HAVE YOU EVER BEEN ASKED what you think about this helicopter or that helicopter, because someone was trying to decide which one to buy? I certainly have. In fact, it happens to me quite a bit.
During the past year, I’ve been involved in at least a dozen conversations about what I would pick if I had to buy a police helicopter right now. The latest conversation was with a new division commander, who by his own admission knows relatively little about flying. His department wanted to start a helicopter unit from the ground up and he was playing a key role in making that happen.
After hearing what his people wanted their helicopter for, I suggested Brand X. (I’m not going to use the names of actual manufacturers here.) I told him it would do everything his agency wanted it to do and his pilots would probably be pleased with it. Of course, he wasn’t going to run out and buy it just on my say-so nor was I expecting him to. In fact, I encouraged him to look at everything from small pistons to twin turbines and let the people in his unit decide for themselves what the best fit for them would be.
Six months later, I got another call from that same captain. He said his agency had put new aircraft on the back burner for a while, but they were back to actively trying to buy something.
When I told him my agency was also considering something new, he said, "Oh! Are you going with Brand X, too?"
"No," I said. "We’re looking at Brand Y now."
Of course, he wanted to know what made me change my mind about Brand X in six short months.
"It has nothing to do with the aircraft," I replied. "It’s all about time vs. politics."
You could design and build a functioning space station in the time it takes most government agencies to fill a requisition for a box of paperclips, let alone get a check for the purchase of $5 million worth of helicopters. This is where the "time vs. politics" thing starts to muddy the waters.
Depending on the jurisdiction, the final authority for purchasing new helicopters may fall upon one elected official or an entire body of them. Add in the fact that most politicians have office terms of anywhere from 2-4 years, and trying to get the right people on board with your aircraft plan becomes a game of musical chairs: How many supporters can you get before the music (i.e., the political term) stops?
Now, enter helicopter manufacturer Brand X, the company I suggested the good captain try and the one whose aircraft I wanted for my own unit.
Its sales have increased so much that the turnaround time for a new aircraft shot from one year to more than three years in what seemed like the blink of an eye. That is a huge problem because if politicians in a small to mid-size jurisdiction are going to get behind something as high profile as a new helicopter, they want it to arrive in enough time to get some political mileage out of it. (Let’s face it, they probably wouldn’t have signed off on it in the first place if they hadn’t.)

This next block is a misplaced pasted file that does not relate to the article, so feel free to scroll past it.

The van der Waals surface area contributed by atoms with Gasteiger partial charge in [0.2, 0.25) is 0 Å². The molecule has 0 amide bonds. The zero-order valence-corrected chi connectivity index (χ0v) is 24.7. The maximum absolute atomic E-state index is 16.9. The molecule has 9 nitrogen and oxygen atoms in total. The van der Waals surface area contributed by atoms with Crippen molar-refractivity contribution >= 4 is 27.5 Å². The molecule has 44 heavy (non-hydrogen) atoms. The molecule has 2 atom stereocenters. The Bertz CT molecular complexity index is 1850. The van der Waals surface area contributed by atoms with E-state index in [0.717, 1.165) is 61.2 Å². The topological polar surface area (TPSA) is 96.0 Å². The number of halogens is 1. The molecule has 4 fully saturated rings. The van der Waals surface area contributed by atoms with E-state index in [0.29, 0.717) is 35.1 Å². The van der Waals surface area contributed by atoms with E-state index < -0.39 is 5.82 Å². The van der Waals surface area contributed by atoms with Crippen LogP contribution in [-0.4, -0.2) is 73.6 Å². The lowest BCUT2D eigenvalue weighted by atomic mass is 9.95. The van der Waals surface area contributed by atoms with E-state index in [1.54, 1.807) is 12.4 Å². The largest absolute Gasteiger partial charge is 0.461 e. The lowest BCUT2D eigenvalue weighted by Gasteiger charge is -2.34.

Now, crunch all of this together and what you end up with is the need to pitch an expensive idea to a transient group of people who could be a hard sell, especially once they learn the machine you’re so enthusiastic about will take almost a political lifetime to receive.
With that being said — and with that being the case in my county, I might add — it became necessary for me to abandon my requisition for Brand X, with its long delivery time, and consider Brands Y and Z. They could deliver an aircraft soon enough for elected leaders to have their pictures taken in front of it while still in office
This isn’t to say that I would have bought something I didn’t want just because I could get it quicker. In fact, Brand Y, my second choice, had been a contender almost from the start. Having a shorter delivery time than Brand X, however, just about evened them out.
Oh, did I mention that my county dropped the idea of buying new aircraft shortly after that recommendation? Well, they did, so helicopters are back on hold again.
Meanwhile, the helicopter market continues to change, as do aircraft delivery times, designs, and corporate strength.
For me, that means the next time someone asks me which helicopter I’d buy, I’ll have to start from scratch. I’ll see which helicopters and manufacturers look good, then try to predict where they’ll be as the procurement process wears on.
As for the captain who was trying to start a new unit, he’s already updating his information to see if his first choice of helicopter is still his first choice, based on what he wants and how soon he can get it. I suppose time and politics will tell.
Ernie Stephens holds a masters degree in aeronautical science from Embry-Riddle Aeronautical University. He was chief pilot for a major U.S. county police department. He can be reached at firstname.lastname@example.org.